Goat meat has the reputation of being tough and gamey, and that reputation is well-deserved. Eating badly raised and cooked goat is like eating an old tube sock. Luckily we have a local farm that raises goats with lovely meat, which makes cooking it well a very simple task. The real trick is choosing the correct cut for your cooking method and then cooking it enough. Stew meat is a forgiving cut as long as you’ve got the time to really let it cook and rest. If it’s not tender after an hour, don’t be afraid to let it cook for another 30 or 40 minutes.
- 1 lb goat stew meat
- Salt and pepper to taste
- 1/2 tsp ground coriander
- 1/2 tsp ground cinnamon
- A drizzle of canola oil
- 1 inch fresh ginger, grated
- 2 cloves garlic, finely chopped
- 1 small onion, chopped
- 2 bay leaves
- 1/2 cup red wine
- 3 mandarin oranges, halved
- 1-2 cups water
- Chopped cilantro, to garnish
- Chopped mint, to garnish
- Chopped green onion, to garnish
- Lime, to garnish
- 1/2 baguette, sliced lengthwise to serve
- Season the goat meat liberally with salt and pepper, then sprinkle with cinnamon and coriander.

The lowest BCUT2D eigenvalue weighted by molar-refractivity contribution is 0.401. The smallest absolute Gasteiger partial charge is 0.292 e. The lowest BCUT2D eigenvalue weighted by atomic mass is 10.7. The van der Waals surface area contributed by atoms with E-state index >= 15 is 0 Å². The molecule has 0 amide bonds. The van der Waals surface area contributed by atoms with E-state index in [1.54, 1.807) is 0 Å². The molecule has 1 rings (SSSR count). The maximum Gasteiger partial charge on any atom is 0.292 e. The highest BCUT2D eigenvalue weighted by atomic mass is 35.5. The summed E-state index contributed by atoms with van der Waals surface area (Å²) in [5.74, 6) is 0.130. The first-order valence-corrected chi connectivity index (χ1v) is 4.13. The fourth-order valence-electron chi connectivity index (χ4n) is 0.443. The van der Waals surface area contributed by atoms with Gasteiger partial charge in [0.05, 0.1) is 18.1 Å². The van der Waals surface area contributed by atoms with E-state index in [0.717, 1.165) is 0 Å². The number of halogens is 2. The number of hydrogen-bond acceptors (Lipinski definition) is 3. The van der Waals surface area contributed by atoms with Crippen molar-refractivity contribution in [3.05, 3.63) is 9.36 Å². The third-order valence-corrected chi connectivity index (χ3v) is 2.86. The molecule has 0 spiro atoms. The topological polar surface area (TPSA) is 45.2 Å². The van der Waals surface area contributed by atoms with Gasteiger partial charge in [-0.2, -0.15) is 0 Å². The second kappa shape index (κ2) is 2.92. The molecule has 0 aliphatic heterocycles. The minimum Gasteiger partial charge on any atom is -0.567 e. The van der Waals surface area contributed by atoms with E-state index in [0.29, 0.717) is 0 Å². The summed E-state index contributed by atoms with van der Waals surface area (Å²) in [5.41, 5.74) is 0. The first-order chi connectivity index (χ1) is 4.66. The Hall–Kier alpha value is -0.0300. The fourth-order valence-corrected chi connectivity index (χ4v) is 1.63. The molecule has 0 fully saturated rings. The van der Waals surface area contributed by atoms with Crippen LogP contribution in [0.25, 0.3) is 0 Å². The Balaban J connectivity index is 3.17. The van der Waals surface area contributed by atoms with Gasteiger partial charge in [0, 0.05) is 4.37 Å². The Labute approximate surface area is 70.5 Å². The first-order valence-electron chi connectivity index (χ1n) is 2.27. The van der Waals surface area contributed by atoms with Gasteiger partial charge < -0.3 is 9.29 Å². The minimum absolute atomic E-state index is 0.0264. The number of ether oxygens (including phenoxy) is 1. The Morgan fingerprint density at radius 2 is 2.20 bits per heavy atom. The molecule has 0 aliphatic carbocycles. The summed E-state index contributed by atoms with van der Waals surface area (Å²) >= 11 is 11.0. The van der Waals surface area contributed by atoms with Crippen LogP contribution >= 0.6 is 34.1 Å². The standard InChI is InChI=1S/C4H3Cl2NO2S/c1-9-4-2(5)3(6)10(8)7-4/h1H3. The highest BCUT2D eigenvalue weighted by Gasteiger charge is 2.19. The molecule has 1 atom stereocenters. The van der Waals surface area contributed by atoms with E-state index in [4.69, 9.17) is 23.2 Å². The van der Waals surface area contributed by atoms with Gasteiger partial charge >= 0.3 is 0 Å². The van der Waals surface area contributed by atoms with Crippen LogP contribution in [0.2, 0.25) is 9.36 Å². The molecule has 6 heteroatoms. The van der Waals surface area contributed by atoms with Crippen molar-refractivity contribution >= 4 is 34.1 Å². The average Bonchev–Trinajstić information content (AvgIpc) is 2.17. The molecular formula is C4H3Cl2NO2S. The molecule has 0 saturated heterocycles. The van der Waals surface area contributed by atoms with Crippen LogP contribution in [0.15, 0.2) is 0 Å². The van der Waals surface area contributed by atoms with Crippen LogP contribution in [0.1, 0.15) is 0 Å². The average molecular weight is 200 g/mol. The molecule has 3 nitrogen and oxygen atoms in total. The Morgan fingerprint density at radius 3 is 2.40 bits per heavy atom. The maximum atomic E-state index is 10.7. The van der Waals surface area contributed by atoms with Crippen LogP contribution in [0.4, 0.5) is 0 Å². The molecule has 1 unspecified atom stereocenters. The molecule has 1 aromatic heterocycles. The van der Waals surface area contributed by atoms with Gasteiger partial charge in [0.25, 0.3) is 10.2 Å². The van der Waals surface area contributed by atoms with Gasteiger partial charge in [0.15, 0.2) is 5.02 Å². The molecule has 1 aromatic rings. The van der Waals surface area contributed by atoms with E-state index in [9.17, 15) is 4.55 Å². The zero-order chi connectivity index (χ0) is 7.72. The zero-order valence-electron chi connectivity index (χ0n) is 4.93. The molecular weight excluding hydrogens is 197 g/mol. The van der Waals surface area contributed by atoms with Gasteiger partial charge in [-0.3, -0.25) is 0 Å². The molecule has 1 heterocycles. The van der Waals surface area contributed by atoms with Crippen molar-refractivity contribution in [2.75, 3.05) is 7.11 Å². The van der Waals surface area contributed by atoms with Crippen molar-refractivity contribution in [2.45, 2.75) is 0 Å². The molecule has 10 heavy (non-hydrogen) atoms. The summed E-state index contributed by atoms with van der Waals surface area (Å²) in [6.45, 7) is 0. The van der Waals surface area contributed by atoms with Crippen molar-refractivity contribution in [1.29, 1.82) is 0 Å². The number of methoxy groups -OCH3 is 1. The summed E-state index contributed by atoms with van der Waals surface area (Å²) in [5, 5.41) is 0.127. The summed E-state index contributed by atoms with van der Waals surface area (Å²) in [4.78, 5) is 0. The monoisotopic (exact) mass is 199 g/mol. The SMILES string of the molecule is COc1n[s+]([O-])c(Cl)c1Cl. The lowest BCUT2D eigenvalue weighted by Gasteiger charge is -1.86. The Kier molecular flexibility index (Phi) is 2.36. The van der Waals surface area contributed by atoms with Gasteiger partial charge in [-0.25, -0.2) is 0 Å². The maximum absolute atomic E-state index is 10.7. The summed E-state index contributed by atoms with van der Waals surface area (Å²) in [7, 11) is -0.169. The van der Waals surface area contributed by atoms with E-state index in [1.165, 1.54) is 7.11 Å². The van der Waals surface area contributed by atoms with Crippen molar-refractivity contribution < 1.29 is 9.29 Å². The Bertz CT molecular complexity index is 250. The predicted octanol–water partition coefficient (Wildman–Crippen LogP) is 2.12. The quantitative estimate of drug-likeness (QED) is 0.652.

- In a large skillet over high heat, heat a large drizzle of canola oil until shimmering. Add the seasoned goat and brown on all sides, then remove the goat and return the pan to the heat.
- Add the ginger, garlic, onion and bay leaves. Cook until soft.
- Add red wine and stir, scraping any bits that are stuck to the bottom of the pan. Return the goat to the pan and add 1 cup of water. Squeeze each halved mandarin into the pan, then add the mandarin halves to the pan as well. Bring to a simmer, reduce heat to low and cover. Cook for 1 hour, or until the goat is tender, adding additional water if necessary.
- Once the goat is tender and the cooking liquid has evaporated, remove from heat and season to taste with salt and pepper if necessary. Remove mandarins and chop, then return to pan.
- Toast baguette halves, then top each half with braised goat and chopped orange and top with chopped herbs. Serves 2.